Welfare reform for private landlords

The way that private tenants receive benefits is changing – here’s a simple guide to welfare reform for private landlords. You can find out more about Local Housing Allowance rules so you know how the system works.

Local housing allowance for under 35s

Private tenants who are single and under 35 will get the ‘shared accommodation rate of local housing allowance (LHA). Before 1 January 2012 this rate only applied to under 25s. The local housing allowance rate for each area is available from the Scottish Government. If you’re aware of a tenant who is having difficulty paying their rent, then they may be able to apply for a Discretionary Housing Payment from their local council

‘Bedroom tax’ does not affect private tenants

Because private tenants get help to pay their housing costs through the local housing allowance – not housing benefit which is paid to council and housing association tenants – they are unaffected by the under-occupancy deduction or bedroom tax.

Local housing allowance - rates updated each April

From April 2015 most LHA rates are updated in April to the lower of:
 
  • the 30th percentile on the list of rents (based on data about rents in this area collected over the previous 12 months), or
  • the existing LHA rate plus 1 per cent.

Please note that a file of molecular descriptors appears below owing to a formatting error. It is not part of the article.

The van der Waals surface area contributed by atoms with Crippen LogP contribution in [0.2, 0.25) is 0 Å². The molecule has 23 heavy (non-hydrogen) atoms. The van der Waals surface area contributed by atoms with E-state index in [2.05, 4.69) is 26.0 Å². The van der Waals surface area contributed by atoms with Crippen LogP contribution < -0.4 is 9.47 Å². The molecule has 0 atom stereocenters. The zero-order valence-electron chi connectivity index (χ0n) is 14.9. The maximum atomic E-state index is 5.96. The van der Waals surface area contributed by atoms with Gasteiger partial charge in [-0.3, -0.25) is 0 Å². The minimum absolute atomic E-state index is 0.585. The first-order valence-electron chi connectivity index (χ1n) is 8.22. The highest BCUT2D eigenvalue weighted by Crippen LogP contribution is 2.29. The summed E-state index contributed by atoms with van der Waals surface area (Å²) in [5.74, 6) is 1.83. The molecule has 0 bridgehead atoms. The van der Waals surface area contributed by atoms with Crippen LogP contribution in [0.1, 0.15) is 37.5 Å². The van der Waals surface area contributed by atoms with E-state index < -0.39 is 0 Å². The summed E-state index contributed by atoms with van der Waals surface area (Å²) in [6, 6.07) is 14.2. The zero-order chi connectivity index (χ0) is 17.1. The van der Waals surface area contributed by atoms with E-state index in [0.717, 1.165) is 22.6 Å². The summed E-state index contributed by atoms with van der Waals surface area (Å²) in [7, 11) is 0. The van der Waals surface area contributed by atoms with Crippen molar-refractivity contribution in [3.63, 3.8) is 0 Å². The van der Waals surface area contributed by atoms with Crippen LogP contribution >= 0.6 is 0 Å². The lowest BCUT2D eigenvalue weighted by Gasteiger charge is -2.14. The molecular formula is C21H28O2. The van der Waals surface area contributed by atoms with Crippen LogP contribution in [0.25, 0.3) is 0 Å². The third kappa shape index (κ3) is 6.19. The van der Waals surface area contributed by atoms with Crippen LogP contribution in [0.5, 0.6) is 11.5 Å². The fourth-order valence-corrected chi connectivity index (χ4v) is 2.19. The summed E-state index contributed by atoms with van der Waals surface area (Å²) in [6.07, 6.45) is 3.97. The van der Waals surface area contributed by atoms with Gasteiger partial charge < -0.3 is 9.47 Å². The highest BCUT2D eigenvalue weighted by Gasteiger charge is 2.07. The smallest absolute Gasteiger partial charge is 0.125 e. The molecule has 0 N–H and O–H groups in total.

Some rates have been increased by 4 per cent.

A cap on benefits

From July 2013 a cap on benefits was applied across Scotland.

  • For single people with no dependents the cap is £350 per week
  • For everyone else the cap is £500 per week. 
Where a claimant’s benefits are above the cap amount the amount of local housing allowance they receive will be reduced to bring their benefits down to the cap amount. If there is a shortfall between a tenant’s rent and the local housing allowance that they receive then they will need to make this up out of other money. People receiving disability-related benefits are not affected by the cap.

Universal credit

Universal credit is a new way of paying benefits. It is gradually being introduced across the country with implementation due to finish by the end of 2017. It will eventually replace local housing allowance, combining it with other benefits. Payments will be made directly into claimants’ bank accounts at the end of every month.

Universal credit will replace:

  • housing benefit (which includes local housing allowance)
  • income-based jobseeker’s allowance
  • income-related employment and support allowance
  • income support
  • child tax credits 
  • working tax credits.
Universal credit will be ‘digital by default’ – meaning all claims will be made and managed online. Some help may be available on the high street or a telephone helpline.Find out more about universal credit at gov.uk and the Money Advice Service also has information about universal credit.

 

 

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